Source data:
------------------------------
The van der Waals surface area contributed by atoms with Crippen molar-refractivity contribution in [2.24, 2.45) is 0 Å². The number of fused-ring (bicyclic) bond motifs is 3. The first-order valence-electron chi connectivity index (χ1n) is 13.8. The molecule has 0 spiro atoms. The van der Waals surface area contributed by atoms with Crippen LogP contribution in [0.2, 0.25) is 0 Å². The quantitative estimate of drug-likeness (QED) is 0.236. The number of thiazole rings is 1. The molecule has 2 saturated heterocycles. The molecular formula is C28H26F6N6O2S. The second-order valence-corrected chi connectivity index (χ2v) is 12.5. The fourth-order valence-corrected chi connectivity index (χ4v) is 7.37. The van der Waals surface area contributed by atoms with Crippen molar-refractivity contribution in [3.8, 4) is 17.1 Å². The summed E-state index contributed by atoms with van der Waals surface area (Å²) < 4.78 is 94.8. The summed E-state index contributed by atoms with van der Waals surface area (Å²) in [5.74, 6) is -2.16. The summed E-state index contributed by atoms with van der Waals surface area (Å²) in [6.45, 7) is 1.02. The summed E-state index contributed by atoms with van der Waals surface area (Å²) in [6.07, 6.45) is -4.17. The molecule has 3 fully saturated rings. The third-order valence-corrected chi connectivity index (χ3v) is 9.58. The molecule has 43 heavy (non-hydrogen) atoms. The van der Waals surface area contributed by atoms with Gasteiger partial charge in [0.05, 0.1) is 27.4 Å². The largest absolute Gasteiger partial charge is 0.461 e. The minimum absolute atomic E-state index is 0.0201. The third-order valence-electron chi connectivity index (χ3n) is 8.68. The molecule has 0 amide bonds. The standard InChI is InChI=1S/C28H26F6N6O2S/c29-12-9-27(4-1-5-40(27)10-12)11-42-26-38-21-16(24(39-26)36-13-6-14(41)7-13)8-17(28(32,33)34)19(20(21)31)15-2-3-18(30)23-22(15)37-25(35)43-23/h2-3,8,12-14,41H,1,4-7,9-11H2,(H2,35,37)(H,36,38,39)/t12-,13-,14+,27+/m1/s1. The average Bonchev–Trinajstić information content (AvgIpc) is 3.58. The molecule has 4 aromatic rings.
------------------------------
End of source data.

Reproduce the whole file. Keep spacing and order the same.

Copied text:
The van der Waals surface area contributed by atoms with Crippen molar-refractivity contribution in [2.24, 2.45) is 0 Å². The number of fused-ring (bicyclic) bond motifs is 3. The first-order valence-electron chi connectivity index (χ1n) is 13.8. The molecule has 0 spiro atoms. The van der Waals surface area contributed by atoms with Crippen LogP contribution in [0.2, 0.25) is 0 Å². The quantitative estimate of drug-likeness (QED) is 0.236. The number of thiazole rings is 1. The molecule has 2 saturated heterocycles. The molecular formula is C28H26F6N6O2S. The second-order valence-corrected chi connectivity index (χ2v) is 12.5. The fourth-order valence-corrected chi connectivity index (χ4v) is 7.37. The van der Waals surface area contributed by atoms with Crippen molar-refractivity contribution in [3.8, 4) is 17.1 Å². The summed E-state index contributed by atoms with van der Waals surface area (Å²) < 4.78 is 94.8. The summed E-state index contributed by atoms with van der Waals surface area (Å²) in [5.74, 6) is -2.16. The summed E-state index contributed by atoms with van der Waals surface area (Å²) in [6.45, 7) is 1.02. The summed E-state index contributed by atoms with van der Waals surface area (Å²) in [6.07, 6.45) is -4.17. The molecule has 3 fully saturated rings. The third-order valence-corrected chi connectivity index (χ3v) is 9.58. The molecule has 43 heavy (non-hydrogen) atoms. The van der Waals surface area contributed by atoms with Gasteiger partial charge in [0.05, 0.1) is 27.4 Å². The largest absolute Gasteiger partial charge is 0.461 e. The minimum absolute atomic E-state index is 0.0201. The third-order valence-electron chi connectivity index (χ3n) is 8.68. The molecule has 0 amide bonds. The standard InChI is InChI=1S/C28H26F6N6O2S/c29-12-9-27(4-1-5-40(27)10-12)11-42-26-38-21-16(24(39-26)36-13-6-14(41)7-13)8-17(28(32,33)34)19(20(21)31)15-2-3-18(30)23-22(15)37-25(35)43-23/h2-3,8,12-14,41H,1,4-7,9-11H2,(H2,35,37)(H,36,38,39)/t12-,13-,14+,27+/m1/s1. The average Bonchev–Trinajstić information content (AvgIpc) is 3.58. The molecule has 4 aromatic rings.